Objectives: Frequent social contact benefits cognition in later life although evidence is lacking on the potential relevance of the modes chosen by older adults, including those living with hearing loss, for interacting with others in their social network.
Method: 11,418 participants in the English Longitudinal Study of Ageing provided baseline information on hearing status and social contact mode and frequency of use. Multilevel growth curve models compared episodic memory (immediate and delayed recall) at baseline and longitudinally in participants who interacted frequently (offline only or offline and online combined), compared to infrequently, with others in their social network.
Results: Frequent offline (B=0.23; SE=0.09) and combined offline and online (B=0.71; SE=0.09) social interactions predicted better episodic memory after adjustment for multiple confounders. We observed positive, longitudinal associations between combined offline and online interactions and episodic memory in participants without hearing loss (B=0.50, SE=0.11) but not with strictly offline interactions (B=0.01, SE=0.11). In those with hearing loss, episodic memory was positively related to both modes of engagement (offline only: B=0.79, SE=0.20; combined online and offline: B=1.27, SE=0.20). Sensitivity analyses confirmed the robustness of these findings.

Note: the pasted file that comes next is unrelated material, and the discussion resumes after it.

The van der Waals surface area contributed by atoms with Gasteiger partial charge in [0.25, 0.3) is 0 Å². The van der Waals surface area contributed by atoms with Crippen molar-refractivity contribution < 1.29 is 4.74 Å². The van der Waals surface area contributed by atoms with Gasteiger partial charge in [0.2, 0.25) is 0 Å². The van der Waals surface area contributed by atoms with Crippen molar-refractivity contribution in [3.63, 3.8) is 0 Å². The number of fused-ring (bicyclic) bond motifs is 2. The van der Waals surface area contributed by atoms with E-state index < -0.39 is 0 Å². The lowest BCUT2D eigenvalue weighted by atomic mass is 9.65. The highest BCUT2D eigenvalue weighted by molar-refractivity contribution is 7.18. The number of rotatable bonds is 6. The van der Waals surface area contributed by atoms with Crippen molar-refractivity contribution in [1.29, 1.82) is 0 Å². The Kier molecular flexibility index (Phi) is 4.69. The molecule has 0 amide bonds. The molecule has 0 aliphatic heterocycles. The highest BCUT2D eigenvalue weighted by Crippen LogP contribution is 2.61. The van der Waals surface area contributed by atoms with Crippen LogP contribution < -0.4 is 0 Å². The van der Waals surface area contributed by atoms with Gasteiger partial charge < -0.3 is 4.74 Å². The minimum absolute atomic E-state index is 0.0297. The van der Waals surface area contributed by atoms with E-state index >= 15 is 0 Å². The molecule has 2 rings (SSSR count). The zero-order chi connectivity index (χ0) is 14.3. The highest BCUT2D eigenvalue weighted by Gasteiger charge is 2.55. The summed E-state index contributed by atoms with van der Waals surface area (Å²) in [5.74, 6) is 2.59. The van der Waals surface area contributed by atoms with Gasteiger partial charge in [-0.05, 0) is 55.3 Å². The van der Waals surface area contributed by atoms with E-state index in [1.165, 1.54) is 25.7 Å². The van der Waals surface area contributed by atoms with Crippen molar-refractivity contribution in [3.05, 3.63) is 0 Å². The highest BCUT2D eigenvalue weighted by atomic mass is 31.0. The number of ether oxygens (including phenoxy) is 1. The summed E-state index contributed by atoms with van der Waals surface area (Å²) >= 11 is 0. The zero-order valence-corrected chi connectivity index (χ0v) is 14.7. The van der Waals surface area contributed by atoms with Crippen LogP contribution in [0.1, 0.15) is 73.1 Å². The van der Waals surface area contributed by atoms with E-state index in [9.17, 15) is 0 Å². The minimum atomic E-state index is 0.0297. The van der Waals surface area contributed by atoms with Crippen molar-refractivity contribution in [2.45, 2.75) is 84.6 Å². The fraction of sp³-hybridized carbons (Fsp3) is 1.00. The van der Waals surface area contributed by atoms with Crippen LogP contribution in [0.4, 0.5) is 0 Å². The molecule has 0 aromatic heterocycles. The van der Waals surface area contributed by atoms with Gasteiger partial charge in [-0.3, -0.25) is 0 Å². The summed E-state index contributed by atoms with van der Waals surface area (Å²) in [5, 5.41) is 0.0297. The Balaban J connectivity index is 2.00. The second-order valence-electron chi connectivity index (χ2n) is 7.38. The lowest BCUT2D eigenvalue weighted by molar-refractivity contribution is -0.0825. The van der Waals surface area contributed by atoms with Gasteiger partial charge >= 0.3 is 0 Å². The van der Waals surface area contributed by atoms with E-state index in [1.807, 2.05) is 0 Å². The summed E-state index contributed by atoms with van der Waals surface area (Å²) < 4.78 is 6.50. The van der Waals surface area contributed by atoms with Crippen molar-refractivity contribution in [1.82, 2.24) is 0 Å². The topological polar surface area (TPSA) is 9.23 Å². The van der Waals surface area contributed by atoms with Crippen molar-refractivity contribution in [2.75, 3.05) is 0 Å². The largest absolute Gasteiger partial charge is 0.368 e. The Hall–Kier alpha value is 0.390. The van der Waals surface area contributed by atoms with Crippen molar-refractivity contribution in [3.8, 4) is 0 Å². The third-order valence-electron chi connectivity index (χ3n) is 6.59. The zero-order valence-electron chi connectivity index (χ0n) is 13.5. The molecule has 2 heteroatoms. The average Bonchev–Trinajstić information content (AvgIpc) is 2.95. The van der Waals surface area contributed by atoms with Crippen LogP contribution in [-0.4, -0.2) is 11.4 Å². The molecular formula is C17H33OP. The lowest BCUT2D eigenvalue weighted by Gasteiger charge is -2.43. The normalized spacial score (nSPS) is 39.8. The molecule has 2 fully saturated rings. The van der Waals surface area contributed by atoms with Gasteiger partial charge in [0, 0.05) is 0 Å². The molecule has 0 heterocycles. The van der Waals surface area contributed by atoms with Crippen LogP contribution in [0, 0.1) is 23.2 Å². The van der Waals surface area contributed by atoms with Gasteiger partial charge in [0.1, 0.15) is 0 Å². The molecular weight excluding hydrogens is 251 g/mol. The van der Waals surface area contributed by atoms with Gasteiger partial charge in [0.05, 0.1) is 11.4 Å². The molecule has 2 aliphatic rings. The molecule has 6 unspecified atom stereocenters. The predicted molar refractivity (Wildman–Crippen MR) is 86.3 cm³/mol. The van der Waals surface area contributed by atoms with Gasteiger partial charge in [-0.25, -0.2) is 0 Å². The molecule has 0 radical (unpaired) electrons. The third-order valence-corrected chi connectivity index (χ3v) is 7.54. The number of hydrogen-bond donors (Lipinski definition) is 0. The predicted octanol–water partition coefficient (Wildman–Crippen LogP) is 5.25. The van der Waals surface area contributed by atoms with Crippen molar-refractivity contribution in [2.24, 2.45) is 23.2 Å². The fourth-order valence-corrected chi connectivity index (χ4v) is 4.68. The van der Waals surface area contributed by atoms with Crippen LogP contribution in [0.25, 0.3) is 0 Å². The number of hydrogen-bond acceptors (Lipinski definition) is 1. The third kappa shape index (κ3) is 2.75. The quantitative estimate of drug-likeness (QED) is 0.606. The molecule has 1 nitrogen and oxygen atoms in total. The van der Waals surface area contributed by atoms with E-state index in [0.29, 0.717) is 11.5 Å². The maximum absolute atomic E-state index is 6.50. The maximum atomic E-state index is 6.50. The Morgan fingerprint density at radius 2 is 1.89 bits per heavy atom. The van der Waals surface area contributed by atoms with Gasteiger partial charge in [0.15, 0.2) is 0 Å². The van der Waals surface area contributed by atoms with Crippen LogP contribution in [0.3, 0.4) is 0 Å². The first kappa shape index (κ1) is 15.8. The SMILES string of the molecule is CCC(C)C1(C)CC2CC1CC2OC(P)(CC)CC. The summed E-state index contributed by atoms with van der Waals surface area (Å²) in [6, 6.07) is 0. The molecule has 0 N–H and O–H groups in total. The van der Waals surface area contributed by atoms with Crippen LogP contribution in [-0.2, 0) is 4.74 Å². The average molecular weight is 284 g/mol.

Discussion: Supplementing conventional social interactions with online communication modes may help older adults, especially those living with hearing loss, sustain, and benefit cognitively from, personal relationships.